Two thirds of adults in the US are overweight or obese, and rates among women and children continue to rise. Modifying behaviors that improve weight management and health, like physical activity and eating well, are critical for preventing and treating obesity and associated chronic diseases. Unfortunately, scientists aren’t very good at helping people successfully change behavior, and are even less good at developing strategies that help people to maintain healthy behaviors over the long-term.
In this café, we’ll focus on physical activity from a novel perspective that is grounded in evolutionary theory, and incorporates health and social psychology, anthropological fieldwork, and behavioral endocrinology. This approach can lead to new ways of thinking about the factors that make behaving in healthy ways, as well as preventing and treating obesity, more difficult. This theoretical framework suggests that physical exertion entails costs and benefits that have been shaped by natural selection, are sex-specific, change over the course of the lifespan, and vary according to environmental cues of resource availability and predictability, and mortality risks. Annie will present her fieldwork that applies this framework to help explain decreases in physical activity and increase in sedentary behaviors during adolescence. We’ll discuss other relevant research on physical activity in men and women that can be interpreted from this framework in meaningful ways. You won’t walk away with a PaleoExercise prescription, but you may walk away with relevant strategies to improve your physical activity and health.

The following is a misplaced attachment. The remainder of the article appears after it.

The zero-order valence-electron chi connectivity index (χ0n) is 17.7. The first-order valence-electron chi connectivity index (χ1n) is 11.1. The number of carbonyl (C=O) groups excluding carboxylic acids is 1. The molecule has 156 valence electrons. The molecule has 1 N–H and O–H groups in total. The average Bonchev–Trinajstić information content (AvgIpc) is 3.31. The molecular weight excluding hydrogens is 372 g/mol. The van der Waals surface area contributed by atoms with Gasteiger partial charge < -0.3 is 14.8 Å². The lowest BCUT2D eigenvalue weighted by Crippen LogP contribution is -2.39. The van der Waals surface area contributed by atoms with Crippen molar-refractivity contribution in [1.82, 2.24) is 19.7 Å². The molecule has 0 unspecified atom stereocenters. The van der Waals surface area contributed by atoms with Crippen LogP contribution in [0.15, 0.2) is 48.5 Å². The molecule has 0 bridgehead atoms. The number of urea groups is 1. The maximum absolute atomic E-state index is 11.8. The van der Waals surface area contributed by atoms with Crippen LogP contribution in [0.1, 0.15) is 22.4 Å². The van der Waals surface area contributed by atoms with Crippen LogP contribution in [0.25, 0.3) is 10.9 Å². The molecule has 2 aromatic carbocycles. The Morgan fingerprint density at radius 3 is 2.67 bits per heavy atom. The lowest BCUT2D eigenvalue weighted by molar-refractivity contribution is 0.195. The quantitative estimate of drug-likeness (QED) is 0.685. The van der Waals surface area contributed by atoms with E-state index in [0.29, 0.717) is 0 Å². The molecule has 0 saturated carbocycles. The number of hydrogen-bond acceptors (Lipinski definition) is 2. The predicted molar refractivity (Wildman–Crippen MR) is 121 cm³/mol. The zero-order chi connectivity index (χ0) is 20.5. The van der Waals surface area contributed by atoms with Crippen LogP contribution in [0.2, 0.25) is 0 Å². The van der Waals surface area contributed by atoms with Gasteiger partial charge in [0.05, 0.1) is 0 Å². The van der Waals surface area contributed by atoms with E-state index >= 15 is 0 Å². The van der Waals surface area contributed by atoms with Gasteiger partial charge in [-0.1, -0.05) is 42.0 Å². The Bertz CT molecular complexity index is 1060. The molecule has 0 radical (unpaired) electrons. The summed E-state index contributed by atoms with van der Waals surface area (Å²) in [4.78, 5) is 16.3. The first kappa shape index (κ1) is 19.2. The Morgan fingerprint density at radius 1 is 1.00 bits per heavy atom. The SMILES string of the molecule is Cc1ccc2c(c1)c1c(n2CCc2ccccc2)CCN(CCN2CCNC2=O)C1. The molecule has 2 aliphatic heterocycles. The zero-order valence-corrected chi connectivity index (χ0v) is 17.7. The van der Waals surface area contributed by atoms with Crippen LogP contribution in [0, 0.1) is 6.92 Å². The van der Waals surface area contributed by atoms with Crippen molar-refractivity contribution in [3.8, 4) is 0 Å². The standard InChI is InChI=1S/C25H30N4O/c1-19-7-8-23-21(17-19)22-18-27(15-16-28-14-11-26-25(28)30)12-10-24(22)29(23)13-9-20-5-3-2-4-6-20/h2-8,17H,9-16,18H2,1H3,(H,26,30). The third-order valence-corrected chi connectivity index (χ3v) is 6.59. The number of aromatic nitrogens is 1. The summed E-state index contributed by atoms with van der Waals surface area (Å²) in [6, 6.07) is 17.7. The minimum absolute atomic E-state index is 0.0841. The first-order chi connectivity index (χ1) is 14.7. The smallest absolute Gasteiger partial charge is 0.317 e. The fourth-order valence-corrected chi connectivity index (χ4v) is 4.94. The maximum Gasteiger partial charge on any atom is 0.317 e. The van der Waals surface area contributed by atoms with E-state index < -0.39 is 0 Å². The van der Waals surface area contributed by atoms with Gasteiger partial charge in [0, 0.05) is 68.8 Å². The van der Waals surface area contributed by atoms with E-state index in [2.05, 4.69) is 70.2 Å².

Ann E (Annie) Caldwell is a Postdoctoral Fellow at the University of Colorado, Anschutz Medical Campus. She received her PhD in evolutionary psychology with distinction from the University of New Mexico in 2013.
Her research also spans evolutionary anthropology and biology, as well as health psychology to integrate the complex set of factors that influences physical activity and obesity in humans.
She conducts fieldwork in the Bolivian Amazon among the Tsimané, a small-scale indigenous population residing in the Amazon basin in lowland Bolivia. She is passionate about considering human evolution and evolutionary theory to develop novel approaches to increase physical activity and reduce chronic disease risk.